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Real Assets: RFID Experts
Companies need to develop in-house experts with a good grounding in the fundamentals of RFID, which is why training programs and certification are becoming so important.
Aug 22, 2005—Two articles I'm currently writing have brought home the value of developing staff who understand radio frequency identification systems. First, I'm working on a case study that shows how Kimberly-Clark uses its in-house "dirty" lab to develop solutions that will be rolled out to its facilities. I had the opportunity to visit the lab and interview a dozen of the people working in K-C's auto-ID and sensing technologies group—from Cheryl Perkins, the CTO to whom the group reports, to three college student interns. What impressed me was the talent K-C has assembled and the investment it's making in educating this team.
Kimberly-Clark's lab is an impressive facility, housed in a manufacturing complex that reflects the real-world conditions in which the company will be deploying RFID. The lab has a 270-foot loop conveyor, dock door portals, a stretch wrapper and some 125 pieces of RFID-related hardware. The team gets to test RFID products and learn how they work in the real world, day in and day out. K-C is building its own intellectual property around RFID, and the collective knowledge of this group of individuals is a real asset for the company. You can read the story in the September/October issue of RFID Journal magazine.
“Yes," she said. "You don't want to train people and then lose them, so you have to have a retention strategy."
Leading early adopters understand how valuable people with hands-on RFID experience are, and it makes sense to have both a training and retention strategy. How critical the demand for people with RFID skills will become depends on how rapidly adoption occurs. I don't think it's going to happen overnight, but even at the current pace, the industry might not be able to train enough people to install and maintain systems properly.
One of RFID Journal's goals is to support the development of the industry as a whole (obviously, we'll do better as a company if the industry is healthy). To that end, we're backing CompTIA's attempt to create a standardized certification test, which will foster a healthy training industry and help end users identify people with basic skills. CompTIA will soon be looking for people to take the initial draft certification test, and I hope many of our readers will volunteer. This will help CompTIA revise and improve the test. (Bert Moore of AIM Global has been doing an excellent job leading CompTIA’s Foundation Committee, of which RFID Journal is a member.)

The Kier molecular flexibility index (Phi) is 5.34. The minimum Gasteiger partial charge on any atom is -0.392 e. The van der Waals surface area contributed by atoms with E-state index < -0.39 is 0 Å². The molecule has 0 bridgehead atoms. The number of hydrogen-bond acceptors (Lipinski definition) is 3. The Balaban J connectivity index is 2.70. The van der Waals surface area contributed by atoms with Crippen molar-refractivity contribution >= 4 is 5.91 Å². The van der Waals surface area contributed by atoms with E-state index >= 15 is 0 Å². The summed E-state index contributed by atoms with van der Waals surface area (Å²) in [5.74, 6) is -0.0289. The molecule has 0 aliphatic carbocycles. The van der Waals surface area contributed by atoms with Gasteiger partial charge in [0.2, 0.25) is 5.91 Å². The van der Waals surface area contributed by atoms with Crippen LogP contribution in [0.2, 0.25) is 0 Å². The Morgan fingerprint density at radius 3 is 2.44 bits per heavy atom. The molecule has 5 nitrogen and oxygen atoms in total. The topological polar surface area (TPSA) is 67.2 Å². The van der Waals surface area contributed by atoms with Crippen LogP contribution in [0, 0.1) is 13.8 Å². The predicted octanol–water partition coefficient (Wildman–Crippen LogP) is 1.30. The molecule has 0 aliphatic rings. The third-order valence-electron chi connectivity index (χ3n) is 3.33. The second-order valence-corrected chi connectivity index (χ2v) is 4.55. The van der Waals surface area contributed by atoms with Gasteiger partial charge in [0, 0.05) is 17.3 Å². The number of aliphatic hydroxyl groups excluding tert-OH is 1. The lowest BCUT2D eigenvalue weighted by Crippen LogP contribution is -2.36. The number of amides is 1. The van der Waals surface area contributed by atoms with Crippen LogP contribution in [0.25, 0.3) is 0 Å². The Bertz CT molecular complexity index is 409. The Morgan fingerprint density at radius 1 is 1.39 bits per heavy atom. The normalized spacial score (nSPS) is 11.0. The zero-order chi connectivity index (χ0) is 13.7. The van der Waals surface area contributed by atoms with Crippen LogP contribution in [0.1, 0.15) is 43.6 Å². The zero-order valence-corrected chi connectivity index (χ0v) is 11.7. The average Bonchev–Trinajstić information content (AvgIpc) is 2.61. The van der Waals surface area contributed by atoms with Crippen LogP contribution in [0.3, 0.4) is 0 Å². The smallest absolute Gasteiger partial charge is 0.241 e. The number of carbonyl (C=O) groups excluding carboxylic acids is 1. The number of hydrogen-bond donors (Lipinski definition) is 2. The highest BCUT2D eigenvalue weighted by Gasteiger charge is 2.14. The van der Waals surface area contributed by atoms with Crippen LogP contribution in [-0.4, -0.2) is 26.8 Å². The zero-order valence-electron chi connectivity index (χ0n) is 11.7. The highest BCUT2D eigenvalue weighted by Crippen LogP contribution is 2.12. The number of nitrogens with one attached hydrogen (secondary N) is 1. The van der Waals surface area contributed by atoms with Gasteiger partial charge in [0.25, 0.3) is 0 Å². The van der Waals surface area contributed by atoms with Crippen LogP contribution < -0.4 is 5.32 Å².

RFID Journal has also partnered with OTA Training to offer RFID Journal University, an in-depth, hands-on, vendor-neutral training course. There are two things that make this course special. First, it's held in the leading test labs around the United States, so attendees can get hands-on experience in a real-world environment. They can put tags on products (you are welcome to bring your own), and see how they read when moving through a real dock door portal, or when traveling on a conveyor moving at 600 feet per minute. Second, the courses are taught by people who have deployed UHF RFID systems in production environments. I sat in on one class and listened as attendees asked a wide variety of questions; it was clear they valued hearing answers from people who had been in the trenches.
Early adopters understand that RFID can provide a short- to mid-term competitive advantage—and perhaps even a long-term advantage—if they can devise ways of using the technology to develop a closer relationship with their customers and add value to their products. And the only way they can seize that advantage is by investing in people and developing strategies to retain talent. That's just smart business.
Mark Roberti is the founder and editor of RFID Journal. If you would like to comment on this article, click on the link below.
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